I keep trying to imagine being away. The Intake Worker told me that there is a no caffeine, no sugar and no nicotine policy. Additionally, there are two 45 minute exercise sessions a day – a walk and yoga. This is a unique program that takes a very whole approach to recovery.
I abhor routine at the moment.
Mr C is excited for me.
“Sarah, you are going to feel so amazing.”
His words fall on deaf ears.
Instead, I accuse him of trying to get rid of me, of wanting to send me away to make his life easier. I accuse him of thinking that I am the problem, that I am the ill that infects our family. I tell him he has no idea what I have been through, what I have endured. It is not my fault, I yell at him.
He hugs me tightly.
“Of course it isn’t your fault,” he soothes. “No-one could endure what you have been through, Sarah, and not be affected. You deserve to have this rest, this time to heal. I will miss you so much, we will miss you, but you need this time.”
I feel so weak. Like an utter failure.
I imagine myself trying to wake up to go for a morning walk. Currently, getting out bed is so difficult for me. My body rebels.
We don’t need this. You can do this on your own. Your family needs you. You have the move, what will people think about you leaving them to swan off for a retreat? It’s pretty selfish don’t you think, leaving everyone like that? What about Master J. Doesn’t he deserve to not have that added stress? You know people are going to judge you, right? You know that they are going to think you are selfish, and you’re not even that bad.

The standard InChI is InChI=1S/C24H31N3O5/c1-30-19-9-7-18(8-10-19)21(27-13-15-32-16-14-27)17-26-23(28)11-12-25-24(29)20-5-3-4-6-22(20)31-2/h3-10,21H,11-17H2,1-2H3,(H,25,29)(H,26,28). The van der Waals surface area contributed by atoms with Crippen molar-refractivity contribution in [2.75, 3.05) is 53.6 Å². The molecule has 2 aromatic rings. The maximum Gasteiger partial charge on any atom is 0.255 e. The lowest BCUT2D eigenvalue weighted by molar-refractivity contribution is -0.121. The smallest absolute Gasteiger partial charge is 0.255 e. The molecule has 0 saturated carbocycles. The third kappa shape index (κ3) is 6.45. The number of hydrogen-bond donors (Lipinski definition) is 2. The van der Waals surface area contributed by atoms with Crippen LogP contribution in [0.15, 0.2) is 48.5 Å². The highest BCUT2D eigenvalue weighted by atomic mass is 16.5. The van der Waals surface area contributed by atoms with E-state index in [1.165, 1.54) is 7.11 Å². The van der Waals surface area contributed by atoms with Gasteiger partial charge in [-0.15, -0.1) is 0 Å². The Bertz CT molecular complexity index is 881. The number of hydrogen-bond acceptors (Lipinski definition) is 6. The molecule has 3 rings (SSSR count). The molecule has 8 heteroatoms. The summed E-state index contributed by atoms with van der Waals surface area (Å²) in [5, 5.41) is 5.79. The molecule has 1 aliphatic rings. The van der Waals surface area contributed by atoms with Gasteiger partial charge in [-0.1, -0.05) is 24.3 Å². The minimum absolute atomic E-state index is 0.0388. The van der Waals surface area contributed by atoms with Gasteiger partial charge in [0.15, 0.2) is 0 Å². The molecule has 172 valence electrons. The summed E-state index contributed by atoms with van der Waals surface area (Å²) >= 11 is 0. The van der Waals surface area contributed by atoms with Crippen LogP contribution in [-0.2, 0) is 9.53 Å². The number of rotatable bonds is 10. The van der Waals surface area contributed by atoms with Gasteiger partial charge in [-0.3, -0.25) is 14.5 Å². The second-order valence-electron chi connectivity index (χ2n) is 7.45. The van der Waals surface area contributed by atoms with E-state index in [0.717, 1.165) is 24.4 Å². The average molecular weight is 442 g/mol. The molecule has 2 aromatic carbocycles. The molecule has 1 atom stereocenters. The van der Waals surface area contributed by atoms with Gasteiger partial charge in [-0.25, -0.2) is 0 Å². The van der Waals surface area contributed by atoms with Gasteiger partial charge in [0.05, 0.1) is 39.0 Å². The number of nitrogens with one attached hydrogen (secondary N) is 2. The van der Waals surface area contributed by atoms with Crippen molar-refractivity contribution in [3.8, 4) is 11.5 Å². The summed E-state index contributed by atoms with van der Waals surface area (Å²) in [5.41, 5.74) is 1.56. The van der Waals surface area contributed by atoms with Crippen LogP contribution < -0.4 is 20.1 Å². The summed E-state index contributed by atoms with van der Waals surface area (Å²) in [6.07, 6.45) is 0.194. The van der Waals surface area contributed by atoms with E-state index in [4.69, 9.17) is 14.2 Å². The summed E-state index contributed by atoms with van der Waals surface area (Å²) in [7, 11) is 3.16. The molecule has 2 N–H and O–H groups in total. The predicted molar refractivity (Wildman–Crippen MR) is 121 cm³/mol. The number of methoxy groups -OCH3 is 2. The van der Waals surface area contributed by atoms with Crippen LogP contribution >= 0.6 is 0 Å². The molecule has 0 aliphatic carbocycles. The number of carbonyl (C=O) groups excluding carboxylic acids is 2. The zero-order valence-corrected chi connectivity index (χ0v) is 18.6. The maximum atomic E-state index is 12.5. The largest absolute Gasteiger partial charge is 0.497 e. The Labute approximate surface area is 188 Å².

I continue to cry whilst packing boxes.
I find a video about a recovering alcoholic. I watch it.
“Getting clean is only the beginning,” he says, “it is only then that we can start to heal. But getting sober isn’t the end of it. We need to learn to deal with all the family of origin stuff, so we can start growing. I can tell you, I reached my forties, and some are in their fifties, or sixties, and they only started growing up then. We are like teenagers up until we get sober, and then we have to learn to become fully functioning adults.”
His words resonate. I stopped maturing at 15 years of age, when I started drinking. I’ve been sober for nearly 7 years, yet I know I haven’t even begun my journey of reaching full-blown adulthood.
Today is Monday.
I’m waiting for the call to discuss my admission. I’m not sure how this works. I know that they try to admit you as soon as they can.